Reply To: SARS cov2 and Covid 19


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#63983
SA

Dave
Thanks for obliging. The reason why I asked you to provide a link is that I can then refute what that link alleges.
In answer to your link here is a specific link that addresses this question. I know it is from the Huffpost but the argument there is pretty solid, using the same statistics provided in your link.

But there are other arguments also to prove the errors of this supposed high false positive rates (FPR) of the PCR in the diagnosis of SARS Cov2. To start with let us agree that the FPR is not known and there is no published data, but we could look at other sources to try and find out what it could be. First of all I would like you to look at this article from a scientist with first hand knowledge of the PCR which explains why the PCR combines both a high sensitivity and a high specificity and done properly with the appropriate internal controls should never give a false positive. Even contamination can be detected by these internal controls. The article does need some sort of general scientific background to understand: The “false-positive PCR” problem is not a problem.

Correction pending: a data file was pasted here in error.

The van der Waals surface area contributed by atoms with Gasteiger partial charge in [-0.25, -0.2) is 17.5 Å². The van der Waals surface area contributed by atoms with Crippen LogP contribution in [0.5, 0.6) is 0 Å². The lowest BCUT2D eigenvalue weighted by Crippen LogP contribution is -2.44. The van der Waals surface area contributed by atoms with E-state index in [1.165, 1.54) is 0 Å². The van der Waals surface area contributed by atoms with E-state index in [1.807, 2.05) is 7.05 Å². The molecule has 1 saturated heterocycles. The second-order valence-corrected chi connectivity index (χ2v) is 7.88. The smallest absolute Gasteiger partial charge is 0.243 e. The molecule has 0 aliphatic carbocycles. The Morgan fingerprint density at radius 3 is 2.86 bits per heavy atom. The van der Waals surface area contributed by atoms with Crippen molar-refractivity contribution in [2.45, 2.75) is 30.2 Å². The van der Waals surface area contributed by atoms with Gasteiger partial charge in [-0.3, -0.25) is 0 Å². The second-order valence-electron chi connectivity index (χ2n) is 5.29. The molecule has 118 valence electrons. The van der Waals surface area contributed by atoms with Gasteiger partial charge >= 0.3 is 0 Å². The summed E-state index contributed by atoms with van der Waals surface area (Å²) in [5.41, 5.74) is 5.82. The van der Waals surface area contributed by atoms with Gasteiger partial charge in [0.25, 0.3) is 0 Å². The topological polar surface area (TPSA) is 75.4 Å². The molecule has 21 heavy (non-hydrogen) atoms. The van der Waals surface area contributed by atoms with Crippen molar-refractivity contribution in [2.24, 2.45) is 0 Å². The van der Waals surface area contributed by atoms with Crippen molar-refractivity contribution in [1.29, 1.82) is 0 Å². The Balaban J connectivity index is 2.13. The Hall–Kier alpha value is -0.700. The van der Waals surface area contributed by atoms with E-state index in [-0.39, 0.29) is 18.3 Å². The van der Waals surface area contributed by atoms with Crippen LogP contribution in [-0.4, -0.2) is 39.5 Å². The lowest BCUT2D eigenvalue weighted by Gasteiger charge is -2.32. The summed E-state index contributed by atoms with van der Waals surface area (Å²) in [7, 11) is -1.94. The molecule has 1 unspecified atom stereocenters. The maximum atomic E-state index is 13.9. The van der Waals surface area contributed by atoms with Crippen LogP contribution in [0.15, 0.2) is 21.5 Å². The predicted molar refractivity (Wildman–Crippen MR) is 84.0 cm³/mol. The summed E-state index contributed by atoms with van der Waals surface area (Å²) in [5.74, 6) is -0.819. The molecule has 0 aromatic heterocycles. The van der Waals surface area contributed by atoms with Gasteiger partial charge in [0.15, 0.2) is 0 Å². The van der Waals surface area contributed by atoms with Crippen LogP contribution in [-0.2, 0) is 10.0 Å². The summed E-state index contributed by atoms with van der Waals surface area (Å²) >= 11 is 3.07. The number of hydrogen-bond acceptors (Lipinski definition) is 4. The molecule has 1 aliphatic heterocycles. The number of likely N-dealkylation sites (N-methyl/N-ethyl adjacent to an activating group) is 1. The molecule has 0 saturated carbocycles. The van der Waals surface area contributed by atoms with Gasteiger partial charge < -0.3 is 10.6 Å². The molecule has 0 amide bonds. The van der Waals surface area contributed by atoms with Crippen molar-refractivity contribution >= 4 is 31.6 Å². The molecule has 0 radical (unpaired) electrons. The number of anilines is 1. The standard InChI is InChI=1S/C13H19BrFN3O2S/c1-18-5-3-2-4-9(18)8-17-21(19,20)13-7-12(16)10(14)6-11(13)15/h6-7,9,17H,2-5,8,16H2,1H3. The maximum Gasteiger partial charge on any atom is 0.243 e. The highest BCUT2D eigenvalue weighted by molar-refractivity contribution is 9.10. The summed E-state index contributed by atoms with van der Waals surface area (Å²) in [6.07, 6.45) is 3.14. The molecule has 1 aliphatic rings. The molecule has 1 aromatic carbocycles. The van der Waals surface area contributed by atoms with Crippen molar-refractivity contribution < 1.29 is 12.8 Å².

So this is some scientific background, let us try to look at what data may be available to find out the true FPR of the PCR in actual settings. There are several indirect ways, but just to look at this simplistically, then if the test has an FPR of 1% then if you test 1 million individuals you should get 10,000 false positive cases, or if it is 0.1% it would be 1000 false positives. Given this let us look at what the Chinese did (despite being communists). They tested the whole population of Wuhan after the lockdown to see if there were any residual cases. In under two weeks they tested over 9 million people and had only 300 positives, all asymptomatic. So even if these three hundred were all false positives then the FPR would be something like 0.003%.
Other indirect evidence for a low FPR is from countries like New Zealand, Australia and Hong Kong who cintinued mass testing after they suppressed the virus and if the FPR was a constant then you would expect there to be a sort of background positivity due to this.
Another evidence can also be seen from many countries where transmission has been low but with high testing. Here is a chart of all the statistics. and if you filter on the heading ‘Test per million population then you will see that there is no correlation between this and the total number of cases.